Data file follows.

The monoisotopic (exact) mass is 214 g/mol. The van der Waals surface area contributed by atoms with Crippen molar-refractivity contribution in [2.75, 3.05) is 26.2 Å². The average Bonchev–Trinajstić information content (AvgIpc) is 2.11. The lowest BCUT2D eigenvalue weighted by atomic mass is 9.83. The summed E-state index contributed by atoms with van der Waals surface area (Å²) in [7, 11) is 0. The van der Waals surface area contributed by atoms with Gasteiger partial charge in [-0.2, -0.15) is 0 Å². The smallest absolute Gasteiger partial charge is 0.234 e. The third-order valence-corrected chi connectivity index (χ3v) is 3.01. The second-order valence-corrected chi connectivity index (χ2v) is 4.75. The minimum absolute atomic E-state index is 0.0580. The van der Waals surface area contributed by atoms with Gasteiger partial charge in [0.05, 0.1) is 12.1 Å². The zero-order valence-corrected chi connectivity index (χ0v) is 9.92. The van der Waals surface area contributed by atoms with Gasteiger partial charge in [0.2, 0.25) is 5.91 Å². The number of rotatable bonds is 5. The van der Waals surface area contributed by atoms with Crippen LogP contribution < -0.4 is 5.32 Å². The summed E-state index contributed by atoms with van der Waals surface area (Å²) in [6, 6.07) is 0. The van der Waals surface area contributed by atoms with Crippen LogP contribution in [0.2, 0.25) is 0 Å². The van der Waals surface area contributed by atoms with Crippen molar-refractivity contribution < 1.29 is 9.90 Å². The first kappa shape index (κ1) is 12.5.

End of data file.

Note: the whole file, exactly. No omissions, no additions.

The monoisotopic (exact) mass is 214 g/mol. The van der Waals surface area contributed by atoms with Crippen molar-refractivity contribution in [2.75, 3.05) is 26.2 Å². The average Bonchev–Trinajstić information content (AvgIpc) is 2.11. The lowest BCUT2D eigenvalue weighted by atomic mass is 9.83. The summed E-state index contributed by atoms with van der Waals surface area (Å²) in [7, 11) is 0. The van der Waals surface area contributed by atoms with Gasteiger partial charge in [-0.2, -0.15) is 0 Å². The smallest absolute Gasteiger partial charge is 0.234 e. The third-order valence-corrected chi connectivity index (χ3v) is 3.01. The second-order valence-corrected chi connectivity index (χ2v) is 4.75. The minimum absolute atomic E-state index is 0.0580. The van der Waals surface area contributed by atoms with Gasteiger partial charge in [0.05, 0.1) is 12.1 Å². The zero-order valence-corrected chi connectivity index (χ0v) is 9.92. The van der Waals surface area contributed by atoms with Gasteiger partial charge in [0.2, 0.25) is 5.91 Å². The number of rotatable bonds is 5. The van der Waals surface area contributed by atoms with Crippen LogP contribution < -0.4 is 5.32 Å². The summed E-state index contributed by atoms with van der Waals surface area (Å²) in [6, 6.07) is 0. The van der Waals surface area contributed by atoms with Crippen LogP contribution in [0.2, 0.25) is 0 Å². The van der Waals surface area contributed by atoms with Crippen molar-refractivity contribution < 1.29 is 9.90 Å². The first kappa shape index (κ1) is 12.5.